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Playing with Quinoa

My wonderful mom sent me some Quinoa. I am not sure why, except she knows I like to experiment with grains/flour/seeds etc. So I experimented with the Quinoa, which really isn’t a grain but a seed which can be ground into a flour.  The smell and flavor was very good, so much so, that I made three batches so I could share it around.

Instead of just grinding the Quinoa into flour, I soaked it for several hours and then put it in my blender and blenderized it to a smooth  consistency. Like this:


Quinoa Sourdough Bread:

The day before baking add together:

  • 4 oz/113g whole meal Quinoa
  • 6 oz/170 warm water
Allow the Quinoa to soak up the water for about three hours or so. Then in the evening before going to bed:
Place your Quinoa/water  mixture and 6 oz/170g  more water into your blender and blend at high speed for about 1/2 minute.
Put this mixture into a mixing bowl or dough folding trough and then add:
  • 3 oz/85g vigorous starter which you fed that same morning (I used my whole wheat Desem starter)
  • 6 oz/170g of whole wheat flour
  • .1 oz/2.8g of salt
Mix all ingredients together and allow the mixture to set, covered at room temperature overnight.
Next morning add together:
  • All of the Quinoa preferment
  • 7  oz/ 198g water
  • .5  oz/14g salt
  • 6 oz/ 170gg whole wheat flour
  • 14 oz/396g bread flour
Makes 3 lb 5 oz/1505g of dough at 65% hydration.
Mix well and then ferment at room temperature for 4 hours, fold the dough once each hour. The dough will start out with almost no gluten structure:
And after several folds it will end up with a much stronger gluten structure:
However, Quinoa does not have gluten and the whole wheat flour weakens the gluten bonding, so the bread has a tendency to have cracks in the crust. Handle the dough gently. After 4 hours of fermenting, preshape your dough and let it bench rest for 15 minutes.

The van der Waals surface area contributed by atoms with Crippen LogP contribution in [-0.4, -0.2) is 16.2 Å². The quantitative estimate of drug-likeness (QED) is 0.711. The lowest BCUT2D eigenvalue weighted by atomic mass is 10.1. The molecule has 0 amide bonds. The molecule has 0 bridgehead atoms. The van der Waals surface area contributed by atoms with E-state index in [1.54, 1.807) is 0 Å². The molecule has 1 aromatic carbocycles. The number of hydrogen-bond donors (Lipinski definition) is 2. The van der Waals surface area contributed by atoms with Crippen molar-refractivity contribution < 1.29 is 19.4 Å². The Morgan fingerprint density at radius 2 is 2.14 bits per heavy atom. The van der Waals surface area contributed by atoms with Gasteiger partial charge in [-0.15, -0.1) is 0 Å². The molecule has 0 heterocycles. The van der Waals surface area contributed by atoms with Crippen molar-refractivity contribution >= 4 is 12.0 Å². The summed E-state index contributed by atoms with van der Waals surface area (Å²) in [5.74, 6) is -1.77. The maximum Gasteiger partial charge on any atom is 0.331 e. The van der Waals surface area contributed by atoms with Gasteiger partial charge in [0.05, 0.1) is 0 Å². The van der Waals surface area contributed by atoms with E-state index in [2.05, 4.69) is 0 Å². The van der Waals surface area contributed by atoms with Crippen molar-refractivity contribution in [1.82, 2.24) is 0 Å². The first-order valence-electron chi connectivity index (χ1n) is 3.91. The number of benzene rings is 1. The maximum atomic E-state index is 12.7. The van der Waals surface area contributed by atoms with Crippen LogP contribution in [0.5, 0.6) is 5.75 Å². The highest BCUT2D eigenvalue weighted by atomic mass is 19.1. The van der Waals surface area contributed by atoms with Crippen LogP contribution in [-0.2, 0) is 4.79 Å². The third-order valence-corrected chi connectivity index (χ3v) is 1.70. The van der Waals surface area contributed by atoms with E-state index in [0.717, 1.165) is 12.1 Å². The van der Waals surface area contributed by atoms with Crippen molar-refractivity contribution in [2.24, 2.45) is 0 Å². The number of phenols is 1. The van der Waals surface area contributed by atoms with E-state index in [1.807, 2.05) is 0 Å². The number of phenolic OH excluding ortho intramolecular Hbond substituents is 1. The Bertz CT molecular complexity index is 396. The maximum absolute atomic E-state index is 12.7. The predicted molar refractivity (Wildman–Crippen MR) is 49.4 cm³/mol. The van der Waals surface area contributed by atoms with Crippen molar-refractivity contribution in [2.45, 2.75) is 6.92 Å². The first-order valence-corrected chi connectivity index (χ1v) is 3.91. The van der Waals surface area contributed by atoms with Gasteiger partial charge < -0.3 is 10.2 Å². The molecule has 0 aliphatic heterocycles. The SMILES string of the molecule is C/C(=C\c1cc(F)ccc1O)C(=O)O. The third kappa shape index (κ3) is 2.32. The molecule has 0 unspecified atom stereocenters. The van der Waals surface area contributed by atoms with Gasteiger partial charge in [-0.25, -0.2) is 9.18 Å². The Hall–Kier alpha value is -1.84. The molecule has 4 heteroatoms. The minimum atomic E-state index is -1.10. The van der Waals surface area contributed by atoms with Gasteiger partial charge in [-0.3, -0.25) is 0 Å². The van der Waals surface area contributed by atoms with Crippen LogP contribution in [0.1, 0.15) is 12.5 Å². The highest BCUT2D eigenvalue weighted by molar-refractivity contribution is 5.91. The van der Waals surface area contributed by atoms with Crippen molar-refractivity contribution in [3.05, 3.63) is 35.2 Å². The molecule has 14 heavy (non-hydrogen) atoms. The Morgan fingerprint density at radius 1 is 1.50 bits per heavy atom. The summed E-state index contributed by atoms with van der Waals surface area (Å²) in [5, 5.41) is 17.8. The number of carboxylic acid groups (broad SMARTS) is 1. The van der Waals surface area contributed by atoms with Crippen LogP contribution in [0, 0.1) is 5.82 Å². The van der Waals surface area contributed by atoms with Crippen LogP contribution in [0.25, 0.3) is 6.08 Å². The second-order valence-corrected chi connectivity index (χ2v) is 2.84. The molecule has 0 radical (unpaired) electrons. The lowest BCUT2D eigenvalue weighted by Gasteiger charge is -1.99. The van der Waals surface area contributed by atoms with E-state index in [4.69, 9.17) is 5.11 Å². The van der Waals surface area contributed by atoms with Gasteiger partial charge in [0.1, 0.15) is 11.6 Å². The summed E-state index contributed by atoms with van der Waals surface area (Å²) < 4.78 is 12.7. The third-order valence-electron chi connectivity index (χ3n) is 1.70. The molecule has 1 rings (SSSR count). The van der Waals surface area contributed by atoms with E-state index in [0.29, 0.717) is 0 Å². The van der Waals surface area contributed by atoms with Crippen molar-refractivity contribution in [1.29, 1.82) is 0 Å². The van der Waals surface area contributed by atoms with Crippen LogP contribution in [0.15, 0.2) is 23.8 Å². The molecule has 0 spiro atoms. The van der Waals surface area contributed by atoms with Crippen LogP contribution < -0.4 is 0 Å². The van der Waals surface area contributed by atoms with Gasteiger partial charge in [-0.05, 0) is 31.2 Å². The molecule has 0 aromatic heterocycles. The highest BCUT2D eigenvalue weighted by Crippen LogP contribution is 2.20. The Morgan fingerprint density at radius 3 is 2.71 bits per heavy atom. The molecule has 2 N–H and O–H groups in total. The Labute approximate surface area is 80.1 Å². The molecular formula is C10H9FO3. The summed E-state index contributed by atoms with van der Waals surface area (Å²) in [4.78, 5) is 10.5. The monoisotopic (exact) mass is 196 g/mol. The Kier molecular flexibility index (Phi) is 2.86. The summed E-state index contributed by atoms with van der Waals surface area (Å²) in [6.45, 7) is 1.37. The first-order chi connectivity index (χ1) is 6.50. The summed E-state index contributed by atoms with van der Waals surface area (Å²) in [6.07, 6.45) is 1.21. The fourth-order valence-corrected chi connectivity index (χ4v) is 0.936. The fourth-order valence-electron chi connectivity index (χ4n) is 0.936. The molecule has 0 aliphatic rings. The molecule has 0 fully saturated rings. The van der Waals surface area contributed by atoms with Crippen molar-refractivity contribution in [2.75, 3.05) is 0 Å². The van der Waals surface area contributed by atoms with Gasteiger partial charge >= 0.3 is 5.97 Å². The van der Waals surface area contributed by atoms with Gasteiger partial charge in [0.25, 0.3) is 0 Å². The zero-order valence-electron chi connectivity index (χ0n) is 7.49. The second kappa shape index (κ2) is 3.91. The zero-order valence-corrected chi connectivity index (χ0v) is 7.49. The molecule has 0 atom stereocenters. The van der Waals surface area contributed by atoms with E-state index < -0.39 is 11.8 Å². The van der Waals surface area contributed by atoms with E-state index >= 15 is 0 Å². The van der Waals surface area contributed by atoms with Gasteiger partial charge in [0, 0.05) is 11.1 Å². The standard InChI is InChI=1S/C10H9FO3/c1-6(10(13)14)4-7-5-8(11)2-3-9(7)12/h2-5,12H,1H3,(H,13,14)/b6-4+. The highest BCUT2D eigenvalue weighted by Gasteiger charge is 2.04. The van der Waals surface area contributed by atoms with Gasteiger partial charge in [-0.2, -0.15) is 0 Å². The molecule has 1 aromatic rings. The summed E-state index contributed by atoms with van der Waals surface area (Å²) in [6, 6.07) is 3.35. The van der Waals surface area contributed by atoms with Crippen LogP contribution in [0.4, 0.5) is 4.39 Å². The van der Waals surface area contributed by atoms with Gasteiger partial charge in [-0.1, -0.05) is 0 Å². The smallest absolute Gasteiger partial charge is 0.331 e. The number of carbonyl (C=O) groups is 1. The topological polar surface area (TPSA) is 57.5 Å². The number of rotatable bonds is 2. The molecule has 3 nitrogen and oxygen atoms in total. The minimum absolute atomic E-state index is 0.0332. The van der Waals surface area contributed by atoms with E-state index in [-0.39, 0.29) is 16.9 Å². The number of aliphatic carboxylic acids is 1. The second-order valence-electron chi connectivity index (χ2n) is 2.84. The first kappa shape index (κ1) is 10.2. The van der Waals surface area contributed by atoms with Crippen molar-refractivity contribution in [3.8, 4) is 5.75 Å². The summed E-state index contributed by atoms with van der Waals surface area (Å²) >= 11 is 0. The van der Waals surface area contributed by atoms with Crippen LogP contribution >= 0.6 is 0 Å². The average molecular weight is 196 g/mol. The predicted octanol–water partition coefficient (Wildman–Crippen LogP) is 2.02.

Then final shape your dough and place in bannetons or couche. I divide the dough into two pieces weighing approximately 1 lb 9 oz/708g each. Final proof the dough which takes about 1.5 – 2 hours and then bake in a preheated hot oven at 450F degrees on top of a baking stone.
Make sure to preheat your oven and stone really well. Put your roasting pan lid into the oven to preheat at least 5 minutes before baking.  Turn your proofed dough out onto a peel, slash and then place the dough on top of the hot baking stone. Spray the dough once all over and cover with a hot roasting lid. Bake for 20 minutes and then remove the lid. Bake for 15 more minutes. Cool and enjoy. The smell and flavor of this bread is very satisfying.
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  1. asfolks asfolks
    July 30, 2011    

    Quinoa is a great source of protein and I have used it a lot in my breads. I have always just made a seed soaker though. The red and black varieties make an especially nice looking and great tasting bread. I like your idea of grinding the quinoa, was the paste gelatinous?
    I will have to try this soon, thanks for posting!

  2. northwestsourdough northwestsourdough
    July 31, 2011    

    Hi Asfolks, the resultant blended Quinoa mix was pasty and not gelatinous. I liked working with it, it smells and tastes great in the bread. However, it does tend to make the dough weak, so you have to limit the amount.

  3. January 6, 2014    

    My sister in law made my daughter a quinoa sourdough using flax as well. It came out really nice. I hope to get something up at my blog soon about it with pictures. My daughter has been grain free for a year so it is a real treat to her to have a grain/seed bread again. And it very digestible so does not bother her stomach at all.

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